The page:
The industry argues that participants in the leveraged loan market are sophisticated, fully capable of enforcing their rights without security-law protections. “Kirschner is trying to take advantage of an easier way to find liability,” says Elliot Ganz, head of advocacy at the Loan Syndications and Trading Association, a trade group. “No one in that deal thought they were getting the benefits of the securities laws. They knew what they were buying.”
Investor advocates counter that cutting out leveraged loans from the investor protections nearly all other investments enjoy is ridiculous. “Without securities laws, this market becomes a wild west of sorts,” says Andrew Park of Americans for Financial Reform. “The issue is not sophistication. Sophisticated investors couldn’t know themselves that the DOJ was investigating Millennium for Medicare fraud.” Nor is the Millennium case a one-off, Park added, citing the example of Avaya, a small tech company that was accused of failing to disclose earnings weakness in 2022 while raising fresh leveraged-loan financing.
One big point of contention is that, as a non-security, loans can be legally traded using private information. “Private side” traders who deal only in a company’s loans can receive material non-public information. “Public side” traders who deal in both a company’s loans and its securities cannot, and so voluntarily opt into an information asymmetry. Ganz calls these “key features” of leveraged loans “that make them desirable to borrowers and lenders”. Park calls it legalised insider trading.
So, legally, are leveraged loans securities? To hugely oversimplify, the industry’s argument is that loans are not marketed to the general investing public, no one currently thinks of them as securities and they already slot into a non-securities regulation framework, namely bank regulation. To simplify even more, Kirschner says the banks’ argument relies on a single, flimsy, misinterpreted 1992 precedent.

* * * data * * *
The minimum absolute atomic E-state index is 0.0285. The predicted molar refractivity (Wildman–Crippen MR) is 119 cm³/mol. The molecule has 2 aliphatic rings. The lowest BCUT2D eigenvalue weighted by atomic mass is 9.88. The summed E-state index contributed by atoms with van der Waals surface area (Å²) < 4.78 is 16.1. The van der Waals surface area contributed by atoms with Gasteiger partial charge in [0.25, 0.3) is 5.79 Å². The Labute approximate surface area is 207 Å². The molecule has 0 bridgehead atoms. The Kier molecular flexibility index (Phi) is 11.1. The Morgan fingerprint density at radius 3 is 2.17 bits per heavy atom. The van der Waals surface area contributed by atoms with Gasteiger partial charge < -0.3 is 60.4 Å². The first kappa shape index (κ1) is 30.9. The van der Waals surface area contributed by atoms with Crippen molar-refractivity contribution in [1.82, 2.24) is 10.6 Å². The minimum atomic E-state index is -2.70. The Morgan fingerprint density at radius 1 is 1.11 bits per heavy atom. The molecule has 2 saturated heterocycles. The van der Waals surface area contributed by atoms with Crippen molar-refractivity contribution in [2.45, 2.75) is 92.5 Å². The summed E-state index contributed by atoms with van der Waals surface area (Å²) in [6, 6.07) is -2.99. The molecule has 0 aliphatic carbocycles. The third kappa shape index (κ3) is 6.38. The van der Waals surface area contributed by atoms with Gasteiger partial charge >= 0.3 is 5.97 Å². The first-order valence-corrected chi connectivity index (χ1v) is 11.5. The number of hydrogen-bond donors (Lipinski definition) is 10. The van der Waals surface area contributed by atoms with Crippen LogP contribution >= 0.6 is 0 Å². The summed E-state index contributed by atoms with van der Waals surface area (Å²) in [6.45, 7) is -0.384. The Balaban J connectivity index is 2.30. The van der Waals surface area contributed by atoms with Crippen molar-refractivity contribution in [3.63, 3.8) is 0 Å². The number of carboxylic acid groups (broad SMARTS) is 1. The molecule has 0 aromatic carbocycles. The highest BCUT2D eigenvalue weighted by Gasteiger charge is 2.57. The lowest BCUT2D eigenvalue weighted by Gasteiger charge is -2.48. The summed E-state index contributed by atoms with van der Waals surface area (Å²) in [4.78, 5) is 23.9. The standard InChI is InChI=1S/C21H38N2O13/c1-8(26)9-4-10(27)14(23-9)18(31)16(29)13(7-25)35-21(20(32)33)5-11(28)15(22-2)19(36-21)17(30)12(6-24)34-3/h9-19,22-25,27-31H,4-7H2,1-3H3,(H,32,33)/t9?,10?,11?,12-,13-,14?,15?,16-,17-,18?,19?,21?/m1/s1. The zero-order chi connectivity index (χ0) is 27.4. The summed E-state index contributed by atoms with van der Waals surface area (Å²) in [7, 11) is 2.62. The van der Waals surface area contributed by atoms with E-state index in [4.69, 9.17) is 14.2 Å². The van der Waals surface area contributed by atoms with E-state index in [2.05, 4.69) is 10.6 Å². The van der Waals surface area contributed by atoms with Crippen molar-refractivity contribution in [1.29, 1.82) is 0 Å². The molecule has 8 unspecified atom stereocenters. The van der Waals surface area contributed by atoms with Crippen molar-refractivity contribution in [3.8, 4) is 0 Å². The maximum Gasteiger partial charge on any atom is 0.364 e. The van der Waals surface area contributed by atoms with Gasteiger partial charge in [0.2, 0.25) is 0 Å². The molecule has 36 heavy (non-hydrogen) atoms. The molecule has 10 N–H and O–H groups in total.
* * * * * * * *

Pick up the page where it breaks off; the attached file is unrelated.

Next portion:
In other words, it’s complicated, which is why the New York appeals court asked the SEC for its view. Yet after getting three extensions, the SEC punted. It issued a weird one-page statement last week saying it is “unfortunately not in a position” to give an opinion.
Speculation about the SEC’s non-decision is running wild. “Something fishy is going on inside the building,” said one source I spoke with, who speculated that Gary Gensler, the SEC head, may personally believe that loans are securities, but couldn’t muster enough internal support for his view. Alison Frankel at Reuters thinks the Treasury department may have gotten involved, for fear of disrupting the loan industry. Matt Levine at Bloomberg thinks that giving an opinion on leveraged loans could undermine the SEC’s separate attempt to bring crypto into the securities-law firmament.
The SEC would seem to have a strong case to make. Leveraged loans are a widely owned investment, with some ending up in publicly traded ETFs, and it is odd that they get special treatment. As Todd Phillips, an independent legal consultant, notes, what we have is a “capital markets product being issued under the bank regulation model meant to address issues with maturity transformation”.
But the SEC’s inaction probably lends weight to the industry’s preserve-the-status-quo stance. If the securities regulator won’t take a position on whether its own jurisdiction should expand, a court seems unlikely to force the issue.
One good read
The Economist laments the decline of the hatchet-job book review. (I’m reminded of Garrison Keillor’s 2006 flaying of Bernard-Henri Lévy’s book on America.)